Translation of rarefied in Spanish:


enrarecido, adj.

Pronunciation /?r?r??fa?d/ /?r??r?f??d/


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    • Denver's rarefied air adds about 10 percent to the length of fly balls, making extra base hits too easy.
    • At almost 5,000 ft, it is surrounded by rarefied air, seductive silence and dreamy peaks.
    • At 4900m Konzke La is the highest point of this trail; all but the fittest puff and pant in such rarefied air.
    • The rarefied air requires a mandatory period of two or three days enforced rest on arrival in order to ward off headaches and mountain sickness.
    • How does it feel to be breathing such rarefied air?
    • Playing at home in the rarefied air of Mexico City (7,710 feet above sea level), the Mexicans just don't lose.
    • When pitcher Mike Hampton signed with the Colorado Rockies, many people wondered aloud whether he would fall victim to the rarefied air of the Mile High city.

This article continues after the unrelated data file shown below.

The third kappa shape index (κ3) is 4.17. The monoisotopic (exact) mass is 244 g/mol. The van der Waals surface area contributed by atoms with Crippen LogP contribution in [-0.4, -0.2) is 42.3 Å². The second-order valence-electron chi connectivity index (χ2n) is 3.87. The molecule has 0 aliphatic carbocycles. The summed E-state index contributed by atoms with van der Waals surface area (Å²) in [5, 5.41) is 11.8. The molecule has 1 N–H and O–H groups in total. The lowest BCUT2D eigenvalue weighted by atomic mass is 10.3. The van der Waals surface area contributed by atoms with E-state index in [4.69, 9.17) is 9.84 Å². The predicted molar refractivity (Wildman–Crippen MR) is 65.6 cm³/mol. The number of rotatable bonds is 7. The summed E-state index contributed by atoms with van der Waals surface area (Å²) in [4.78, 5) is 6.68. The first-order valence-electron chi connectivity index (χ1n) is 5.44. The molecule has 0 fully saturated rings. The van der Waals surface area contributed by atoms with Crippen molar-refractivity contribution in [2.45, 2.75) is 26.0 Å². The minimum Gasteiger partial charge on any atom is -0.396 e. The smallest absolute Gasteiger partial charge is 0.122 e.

• Early attempts on the summit failed because of equipment and inexperience, but mainly because the rarefied air at altitude contains just a third of the oxygen of air at sea level.
    • Being 1,200 m above sea level, the climate is ideal for temperate fruits and vegetables which, like the people in the area, thrive on the somewhat rarefied air and the misty surroundings.
    • Everest conquest today is often more a triumph of modern equipment, where anyone with the money and the inclination can gulp that highly addictive, rarefied air.
    • To sustain this kind of stamina, they are exquisitely adapted to the rarefied mountain air of their high-altitude stomping grounds.
    • Thousands of feet above sea level, the air is clear but rarefied.
    • The Moon has no atmosphere; the Martian atmosphere is highly rarefied.
    • She did not seem to like the rarefied atmosphere over the Atlantic and proceeded to drop her oxygen level to 30% on a regular basis.
    • That is more rarefied than the near vacuum in a television cathode ray tube.